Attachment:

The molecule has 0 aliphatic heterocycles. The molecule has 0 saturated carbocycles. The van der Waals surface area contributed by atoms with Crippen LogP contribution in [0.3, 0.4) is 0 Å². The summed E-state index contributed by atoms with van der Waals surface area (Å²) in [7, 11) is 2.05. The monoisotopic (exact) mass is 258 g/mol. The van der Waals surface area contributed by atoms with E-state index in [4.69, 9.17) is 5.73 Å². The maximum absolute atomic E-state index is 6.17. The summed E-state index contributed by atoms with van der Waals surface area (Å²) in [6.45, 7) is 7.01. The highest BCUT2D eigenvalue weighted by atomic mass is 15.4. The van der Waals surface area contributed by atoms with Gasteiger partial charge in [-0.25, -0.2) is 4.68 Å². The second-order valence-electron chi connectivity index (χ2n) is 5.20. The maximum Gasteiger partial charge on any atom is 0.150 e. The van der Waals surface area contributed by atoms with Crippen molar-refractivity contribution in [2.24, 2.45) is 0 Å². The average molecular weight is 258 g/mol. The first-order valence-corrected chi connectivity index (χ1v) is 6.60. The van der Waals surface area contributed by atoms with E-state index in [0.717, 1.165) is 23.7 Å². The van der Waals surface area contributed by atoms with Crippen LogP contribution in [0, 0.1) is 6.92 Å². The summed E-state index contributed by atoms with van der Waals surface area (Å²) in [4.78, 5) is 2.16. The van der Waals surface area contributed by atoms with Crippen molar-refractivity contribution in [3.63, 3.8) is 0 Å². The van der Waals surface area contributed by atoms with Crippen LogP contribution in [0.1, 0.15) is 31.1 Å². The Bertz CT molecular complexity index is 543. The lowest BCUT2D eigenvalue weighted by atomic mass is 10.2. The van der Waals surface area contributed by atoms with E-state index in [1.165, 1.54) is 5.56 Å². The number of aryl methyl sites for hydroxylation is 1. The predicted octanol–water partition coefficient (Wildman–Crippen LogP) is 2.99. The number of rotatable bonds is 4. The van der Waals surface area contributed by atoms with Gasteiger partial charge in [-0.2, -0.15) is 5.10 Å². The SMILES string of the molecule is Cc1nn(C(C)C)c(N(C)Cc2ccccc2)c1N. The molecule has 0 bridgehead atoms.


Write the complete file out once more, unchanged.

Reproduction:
The molecule has 0 aliphatic heterocycles. The molecule has 0 saturated carbocycles. The van der Waals surface area contributed by atoms with Crippen LogP contribution in [0.3, 0.4) is 0 Å². The summed E-state index contributed by atoms with van der Waals surface area (Å²) in [7, 11) is 2.05. The monoisotopic (exact) mass is 258 g/mol. The van der Waals surface area contributed by atoms with E-state index in [4.69, 9.17) is 5.73 Å². The maximum absolute atomic E-state index is 6.17. The summed E-state index contributed by atoms with van der Waals surface area (Å²) in [6.45, 7) is 7.01. The highest BCUT2D eigenvalue weighted by atomic mass is 15.4. The van der Waals surface area contributed by atoms with Gasteiger partial charge in [-0.25, -0.2) is 4.68 Å². The second-order valence-electron chi connectivity index (χ2n) is 5.20. The maximum Gasteiger partial charge on any atom is 0.150 e. The van der Waals surface area contributed by atoms with Crippen molar-refractivity contribution in [2.24, 2.45) is 0 Å². The average molecular weight is 258 g/mol. The first-order valence-corrected chi connectivity index (χ1v) is 6.60. The van der Waals surface area contributed by atoms with E-state index in [0.717, 1.165) is 23.7 Å². The van der Waals surface area contributed by atoms with Crippen LogP contribution in [0, 0.1) is 6.92 Å². The summed E-state index contributed by atoms with van der Waals surface area (Å²) in [4.78, 5) is 2.16. The van der Waals surface area contributed by atoms with Crippen molar-refractivity contribution in [3.63, 3.8) is 0 Å². The van der Waals surface area contributed by atoms with Crippen LogP contribution in [0.1, 0.15) is 31.1 Å². The Bertz CT molecular complexity index is 543. The lowest BCUT2D eigenvalue weighted by atomic mass is 10.2. The van der Waals surface area contributed by atoms with E-state index in [1.165, 1.54) is 5.56 Å². The number of aryl methyl sites for hydroxylation is 1. The predicted octanol–water partition coefficient (Wildman–Crippen LogP) is 2.99. The number of rotatable bonds is 4. The van der Waals surface area contributed by atoms with Gasteiger partial charge in [-0.2, -0.15) is 5.10 Å². The SMILES string of the molecule is Cc1nn(C(C)C)c(N(C)Cc2ccccc2)c1N. The molecule has 0 bridgehead atoms.